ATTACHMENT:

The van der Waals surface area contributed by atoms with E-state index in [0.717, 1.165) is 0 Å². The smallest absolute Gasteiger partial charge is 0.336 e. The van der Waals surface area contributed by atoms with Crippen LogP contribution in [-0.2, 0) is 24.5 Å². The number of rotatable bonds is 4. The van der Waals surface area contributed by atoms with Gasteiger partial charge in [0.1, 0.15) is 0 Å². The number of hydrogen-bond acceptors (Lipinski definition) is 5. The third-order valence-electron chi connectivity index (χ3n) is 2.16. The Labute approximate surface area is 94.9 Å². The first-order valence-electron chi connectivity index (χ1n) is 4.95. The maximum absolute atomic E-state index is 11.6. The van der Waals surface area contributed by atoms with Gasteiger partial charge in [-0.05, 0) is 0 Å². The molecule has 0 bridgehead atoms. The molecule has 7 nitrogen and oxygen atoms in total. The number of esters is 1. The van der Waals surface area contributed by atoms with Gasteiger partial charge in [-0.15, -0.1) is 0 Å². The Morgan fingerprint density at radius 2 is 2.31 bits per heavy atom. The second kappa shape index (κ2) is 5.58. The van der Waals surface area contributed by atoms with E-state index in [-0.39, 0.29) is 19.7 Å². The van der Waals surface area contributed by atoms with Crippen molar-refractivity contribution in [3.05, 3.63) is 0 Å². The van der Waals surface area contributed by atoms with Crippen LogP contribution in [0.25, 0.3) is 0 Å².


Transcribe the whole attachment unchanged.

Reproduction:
The van der Waals surface area contributed by atoms with E-state index in [0.717, 1.165) is 0 Å². The smallest absolute Gasteiger partial charge is 0.336 e. The van der Waals surface area contributed by atoms with Crippen LogP contribution in [-0.2, 0) is 24.5 Å². The number of rotatable bonds is 4. The van der Waals surface area contributed by atoms with Gasteiger partial charge in [0.1, 0.15) is 0 Å². The number of hydrogen-bond acceptors (Lipinski definition) is 5. The third-order valence-electron chi connectivity index (χ3n) is 2.16. The Labute approximate surface area is 94.9 Å². The first-order valence-electron chi connectivity index (χ1n) is 4.95. The maximum absolute atomic E-state index is 11.6. The van der Waals surface area contributed by atoms with Gasteiger partial charge in [-0.05, 0) is 0 Å². The molecule has 0 bridgehead atoms. The molecule has 7 nitrogen and oxygen atoms in total. The number of esters is 1. The van der Waals surface area contributed by atoms with Gasteiger partial charge in [-0.15, -0.1) is 0 Å². The Morgan fingerprint density at radius 2 is 2.31 bits per heavy atom. The second kappa shape index (κ2) is 5.58. The van der Waals surface area contributed by atoms with E-state index in [-0.39, 0.29) is 19.7 Å². The van der Waals surface area contributed by atoms with Crippen molar-refractivity contribution in [3.05, 3.63) is 0 Å². The van der Waals surface area contributed by atoms with Crippen LogP contribution in [0.25, 0.3) is 0 Å².